By Marin Harnett and Jack McCann, 2022 Holt Research Forest Summer Technicians
We thoroughly enjoyed our time together working at the Holt Research Forest this summer! Despite the warm weather, we continued many of the long-term projects, completed our independent research, and experience the beauty that is a Maine summer. Our time here allowed us to develop new skills both in and out of the field, such as sampling techniques for various field methods and experience conducting and writing our own independent research. The independence of this position, along with the guidance provided by Maine TREE’s team of Logan, Lena, and Kelly, gave us newfound confidence with fieldwork and renewed our passion for conservation and research.
We continued much of the research done at Holt Research Forest, such as seed abundance counts, regeneration surveys, and timber inventory. For seed abundance, we collected over 260 seed traps and counted the abundance of all seeds within the traps. This data helps monitor and predict species abundance across the forest. The regeneration surveys help monitor the sapling health and abundance at specific locations throughout the study area. These surveys are done in 4m2 intervals for new saplings and at 200m2 intervals for older saplings. Lastly, the timber inventory provides an exact count of the mature trees in the forest along with their size and condition. This took up most of our time, and we collected timber inventory data in 33% of the research blocks resulting in over 7,000 trees being counted and measured across the study area.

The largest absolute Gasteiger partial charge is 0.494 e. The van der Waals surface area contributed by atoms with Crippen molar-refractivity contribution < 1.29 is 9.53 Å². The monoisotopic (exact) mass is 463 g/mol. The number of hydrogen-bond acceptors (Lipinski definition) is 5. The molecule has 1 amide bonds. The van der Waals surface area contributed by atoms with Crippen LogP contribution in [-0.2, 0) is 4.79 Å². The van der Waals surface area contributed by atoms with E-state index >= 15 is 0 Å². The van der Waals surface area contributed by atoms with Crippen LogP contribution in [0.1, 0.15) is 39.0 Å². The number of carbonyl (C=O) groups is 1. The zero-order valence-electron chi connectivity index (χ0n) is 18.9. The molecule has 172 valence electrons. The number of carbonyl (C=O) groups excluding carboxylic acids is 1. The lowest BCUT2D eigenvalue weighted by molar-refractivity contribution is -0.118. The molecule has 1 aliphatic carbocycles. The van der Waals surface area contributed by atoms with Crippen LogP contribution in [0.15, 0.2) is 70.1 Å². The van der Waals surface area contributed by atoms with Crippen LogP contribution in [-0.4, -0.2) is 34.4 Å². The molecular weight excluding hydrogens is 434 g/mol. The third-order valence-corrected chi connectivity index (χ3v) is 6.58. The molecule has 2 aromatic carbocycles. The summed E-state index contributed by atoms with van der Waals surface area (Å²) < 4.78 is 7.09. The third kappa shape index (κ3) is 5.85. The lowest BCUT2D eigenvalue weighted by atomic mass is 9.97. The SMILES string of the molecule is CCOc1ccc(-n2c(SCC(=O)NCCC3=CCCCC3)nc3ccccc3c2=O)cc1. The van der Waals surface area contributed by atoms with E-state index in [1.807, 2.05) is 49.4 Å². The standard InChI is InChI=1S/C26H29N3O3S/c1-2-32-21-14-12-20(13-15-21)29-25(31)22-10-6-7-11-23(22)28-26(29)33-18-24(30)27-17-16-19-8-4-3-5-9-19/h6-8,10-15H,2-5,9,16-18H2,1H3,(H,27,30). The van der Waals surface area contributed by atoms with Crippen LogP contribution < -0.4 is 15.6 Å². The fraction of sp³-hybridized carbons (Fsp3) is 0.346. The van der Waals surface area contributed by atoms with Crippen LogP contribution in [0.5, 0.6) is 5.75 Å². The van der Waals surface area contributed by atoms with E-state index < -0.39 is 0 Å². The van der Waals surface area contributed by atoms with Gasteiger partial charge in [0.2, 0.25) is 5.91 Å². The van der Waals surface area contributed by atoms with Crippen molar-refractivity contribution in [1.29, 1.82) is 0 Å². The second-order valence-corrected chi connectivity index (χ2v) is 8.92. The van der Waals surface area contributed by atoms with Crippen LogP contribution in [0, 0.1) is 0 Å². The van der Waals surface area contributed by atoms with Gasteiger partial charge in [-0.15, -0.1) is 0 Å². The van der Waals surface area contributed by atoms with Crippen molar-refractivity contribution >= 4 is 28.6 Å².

When we weren’t out in the field, we worked on our independent projects. This experience allowed us to create a specific research question to answer surrounding how timber harvests affect various parts of an ecosystem. We used the large amounts of data collected at Holt Research Forest and collected our own data to conduct our research. Jack looked at how a timber harvest affected white-footed mouse abundance, specifically if the abundance of logs at a trapping site significantly affected capture rates. Marin conducted a study of the abundance of ovenbirds in the study area following timber harvest compared to pre-harvest data to determine how the recent harvest has impacted ovenbird populations in the forest. Our time at Holt Research Forest helped prepare us for our future in the field, and we enjoyed learning and growing our skills throughout the summer!